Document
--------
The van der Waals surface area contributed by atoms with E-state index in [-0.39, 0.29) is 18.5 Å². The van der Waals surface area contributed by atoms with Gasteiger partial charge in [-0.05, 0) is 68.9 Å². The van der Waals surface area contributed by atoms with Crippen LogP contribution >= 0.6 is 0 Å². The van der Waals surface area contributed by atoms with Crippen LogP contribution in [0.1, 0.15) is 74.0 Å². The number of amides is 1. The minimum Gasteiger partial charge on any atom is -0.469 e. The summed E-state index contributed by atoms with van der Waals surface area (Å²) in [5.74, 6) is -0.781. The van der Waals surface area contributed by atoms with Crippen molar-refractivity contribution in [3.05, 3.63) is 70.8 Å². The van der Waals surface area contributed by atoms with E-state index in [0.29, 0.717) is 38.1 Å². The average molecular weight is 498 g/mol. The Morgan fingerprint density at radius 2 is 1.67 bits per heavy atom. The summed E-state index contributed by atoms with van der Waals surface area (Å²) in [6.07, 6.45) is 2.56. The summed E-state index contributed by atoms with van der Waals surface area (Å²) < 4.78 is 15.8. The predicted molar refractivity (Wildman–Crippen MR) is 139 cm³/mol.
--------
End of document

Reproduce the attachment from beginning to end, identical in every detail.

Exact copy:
The van der Waals surface area contributed by atoms with E-state index in [-0.39, 0.29) is 18.5 Å². The van der Waals surface area contributed by atoms with Gasteiger partial charge in [-0.05, 0) is 68.9 Å². The van der Waals surface area contributed by atoms with Crippen LogP contribution >= 0.6 is 0 Å². The van der Waals surface area contributed by atoms with Crippen LogP contribution in [0.1, 0.15) is 74.0 Å². The number of amides is 1. The minimum Gasteiger partial charge on any atom is -0.469 e. The summed E-state index contributed by atoms with van der Waals surface area (Å²) in [5.74, 6) is -0.781. The van der Waals surface area contributed by atoms with Crippen molar-refractivity contribution in [3.05, 3.63) is 70.8 Å². The van der Waals surface area contributed by atoms with E-state index in [0.29, 0.717) is 38.1 Å². The average molecular weight is 498 g/mol. The Morgan fingerprint density at radius 2 is 1.67 bits per heavy atom. The summed E-state index contributed by atoms with van der Waals surface area (Å²) in [6.07, 6.45) is 2.56. The summed E-state index contributed by atoms with van der Waals surface area (Å²) < 4.78 is 15.8. The predicted molar refractivity (Wildman–Crippen MR) is 139 cm³/mol.